Displacement, Gentrification, and the Age-Old Story of Greedy Landlords
We must band together and fight for our right to fair and equitable housing.
In 1979 San Francisco passed a rent control ordinance that is enforced by the SF Rent Board. They also offer protection from landlord negligence and eviction; the ordinance covers all rental units in buildings with a certificate of occupancy dating before June 13, 1979.
To many, rent control is seen as a way to maintain affordable housing and fight the displacement of low-income tenants. In 1994, San Francisco voters passed Prop I which repealed the exemption from rent control for owner-occupied buildings with four or fewer units. Following this appeal, when more units became rent-controlled, housing decreased and prices for remaining housing rose, furthering income inequality.
Last week, my friend Cleve Jones posted a message on his Facebook page that he was being evicted from his rent-controlled apartment of ten years. He wrote the following: The new owner wants to raise the rent from $2393 to $5200, which is impossible. We will be ok and we are grateful for the financial security that will see us through this unpleasant moment. But it is very clear to us how an event like this could be truly catastrophic for so many others. I’ll keep you posted.
Jones said he isn’t leaving under circumstances he wants. Rather, he said he’s being forced out by the new property owner Lily Li Pao Kue — who doesn’t want him there. “She literally and metaphorically has a sledgehammer over my head,” Jones said. “She’s already building around me.”
Jones came to San Francisco in the mid-70s and his history is rich in helping to create what the world knows as — The Castro, one of the most prominent LGBTQ neighborhoods in the world.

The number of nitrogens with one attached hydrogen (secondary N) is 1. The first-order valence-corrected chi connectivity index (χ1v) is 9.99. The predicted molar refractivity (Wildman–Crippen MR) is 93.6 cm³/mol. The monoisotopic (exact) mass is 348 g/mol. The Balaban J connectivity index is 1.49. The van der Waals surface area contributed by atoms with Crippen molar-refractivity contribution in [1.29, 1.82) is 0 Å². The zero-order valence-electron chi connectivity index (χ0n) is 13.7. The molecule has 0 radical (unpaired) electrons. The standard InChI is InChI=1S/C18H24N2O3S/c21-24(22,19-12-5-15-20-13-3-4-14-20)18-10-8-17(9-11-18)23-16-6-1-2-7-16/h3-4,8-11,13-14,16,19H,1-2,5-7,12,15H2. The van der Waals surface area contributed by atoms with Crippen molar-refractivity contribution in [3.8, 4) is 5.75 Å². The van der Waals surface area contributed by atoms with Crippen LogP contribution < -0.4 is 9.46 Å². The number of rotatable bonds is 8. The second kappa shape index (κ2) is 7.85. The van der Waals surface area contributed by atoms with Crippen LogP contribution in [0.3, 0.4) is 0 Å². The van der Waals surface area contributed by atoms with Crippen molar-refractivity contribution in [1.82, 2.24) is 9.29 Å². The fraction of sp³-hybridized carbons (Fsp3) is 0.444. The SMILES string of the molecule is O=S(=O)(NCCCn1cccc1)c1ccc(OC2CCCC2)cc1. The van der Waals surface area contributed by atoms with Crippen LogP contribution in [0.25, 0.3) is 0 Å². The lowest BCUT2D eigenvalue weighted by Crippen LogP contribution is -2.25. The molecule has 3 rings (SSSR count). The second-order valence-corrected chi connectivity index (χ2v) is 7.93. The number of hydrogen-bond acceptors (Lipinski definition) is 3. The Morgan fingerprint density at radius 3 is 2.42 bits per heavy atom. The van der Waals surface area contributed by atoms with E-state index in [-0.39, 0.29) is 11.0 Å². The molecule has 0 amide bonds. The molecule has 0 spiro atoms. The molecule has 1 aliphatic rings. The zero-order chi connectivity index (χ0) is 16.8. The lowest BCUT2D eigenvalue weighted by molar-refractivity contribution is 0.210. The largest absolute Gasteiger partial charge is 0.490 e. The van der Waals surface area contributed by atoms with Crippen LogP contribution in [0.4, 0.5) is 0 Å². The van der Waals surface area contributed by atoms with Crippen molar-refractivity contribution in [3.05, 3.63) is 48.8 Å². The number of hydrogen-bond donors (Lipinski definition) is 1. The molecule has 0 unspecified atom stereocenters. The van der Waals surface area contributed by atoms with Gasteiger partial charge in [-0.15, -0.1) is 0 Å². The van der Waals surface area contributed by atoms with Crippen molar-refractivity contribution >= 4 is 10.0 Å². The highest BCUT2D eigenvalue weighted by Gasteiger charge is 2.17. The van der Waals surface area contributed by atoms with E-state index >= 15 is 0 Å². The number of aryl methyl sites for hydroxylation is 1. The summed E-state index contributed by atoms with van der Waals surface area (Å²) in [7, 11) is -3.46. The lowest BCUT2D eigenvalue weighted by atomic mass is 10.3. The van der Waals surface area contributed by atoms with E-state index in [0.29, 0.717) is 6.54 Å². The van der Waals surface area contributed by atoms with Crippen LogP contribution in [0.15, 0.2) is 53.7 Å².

This past Sunday, Jones held a rally to defend San Francisco renters at Castro and Market, where he reviled that he has decided to stay and fight the eviction. This is the Cleve I know — the fighter. It is Cleve that empowered me to stand up and use my voice. Together we have organized marches and events that have brought our community together to fight, celebrate and mourn some of our city and country’s triumphs and failures.
Almost two years ago to the day, I helped organize “A March to Remember and Reignite Hope in The Castro District with Jones, Ken Jones (rest in peace), Historian Gerard Koskovich, GLBT Historical Society, The San Francisco LGBT Center, District 8 Supervisor Rafael Mandleman, Castro Cultural District, and the community.
With the growing number of vacancies in the Castro District, the march highlighted the need to take active steps to sustain the city’s living queer heritage and culture. Then, just a few weeks later the pandemic hit, and Governor Gavin Newsom orders all bars, nightclubs, wineries, and brewpubs to close, and tells adults age 65 and over and those with chronic health conditions to stay home.
And, here we are two years later and displacement, gentrification and the age-old story of the greedy landlord continue. This all causes communities to disperse, harming are most vulnerable minority communities.
In February of 2022, the San Francisco Board of Supervisors passed unprecedented Tenants’ Right to Organize legislation introduced by my District Supervisor Aaron Peskin. The law goes into effect this April and protects organizing activities like knocking on the doors of your neighbors and meeting in common areas. It also allows a majority of tenants in a building of 10 or more units to form Tenant Associations — a union at home — with which landlords must negotiate around basic tenant issues. This is an exciting opportunity to build solidarity and community power with your neighbors, and anyone interested in doing so should contact the Housing Rights Committee at the Housing Rights Committee of San Francisco.
Some key components of the new legislation include:
1 PROTECTED RIGHT TO FORM AN ASSOCIATION WITH YOUR NEIGHBORS — For the first time, If your building is five units or more and owned by a private landlord, then you and your neighbors are eligible to form an association using the new law.